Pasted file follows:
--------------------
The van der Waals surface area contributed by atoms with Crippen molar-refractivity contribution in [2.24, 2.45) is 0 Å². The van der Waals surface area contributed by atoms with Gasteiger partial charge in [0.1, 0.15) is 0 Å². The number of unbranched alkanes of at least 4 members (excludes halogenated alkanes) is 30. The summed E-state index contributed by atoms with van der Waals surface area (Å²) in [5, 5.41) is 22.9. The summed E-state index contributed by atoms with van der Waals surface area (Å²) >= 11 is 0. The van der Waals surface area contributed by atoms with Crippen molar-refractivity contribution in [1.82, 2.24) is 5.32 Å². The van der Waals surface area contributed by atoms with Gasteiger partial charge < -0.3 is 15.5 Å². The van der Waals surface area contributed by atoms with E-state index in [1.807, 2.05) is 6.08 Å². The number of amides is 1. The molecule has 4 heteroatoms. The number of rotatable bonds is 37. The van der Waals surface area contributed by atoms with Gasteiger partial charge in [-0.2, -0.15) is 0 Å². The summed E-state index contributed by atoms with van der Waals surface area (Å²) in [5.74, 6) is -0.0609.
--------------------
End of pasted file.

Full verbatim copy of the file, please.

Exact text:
The van der Waals surface area contributed by atoms with Crippen molar-refractivity contribution in [2.24, 2.45) is 0 Å². The van der Waals surface area contributed by atoms with Gasteiger partial charge in [0.1, 0.15) is 0 Å². The number of unbranched alkanes of at least 4 members (excludes halogenated alkanes) is 30. The summed E-state index contributed by atoms with van der Waals surface area (Å²) in [5, 5.41) is 22.9. The summed E-state index contributed by atoms with van der Waals surface area (Å²) >= 11 is 0. The van der Waals surface area contributed by atoms with Crippen molar-refractivity contribution in [1.82, 2.24) is 5.32 Å². The van der Waals surface area contributed by atoms with Gasteiger partial charge < -0.3 is 15.5 Å². The van der Waals surface area contributed by atoms with E-state index in [1.807, 2.05) is 6.08 Å². The number of amides is 1. The molecule has 4 heteroatoms. The number of rotatable bonds is 37. The van der Waals surface area contributed by atoms with Gasteiger partial charge in [-0.2, -0.15) is 0 Å². The summed E-state index contributed by atoms with van der Waals surface area (Å²) in [5.74, 6) is -0.0609.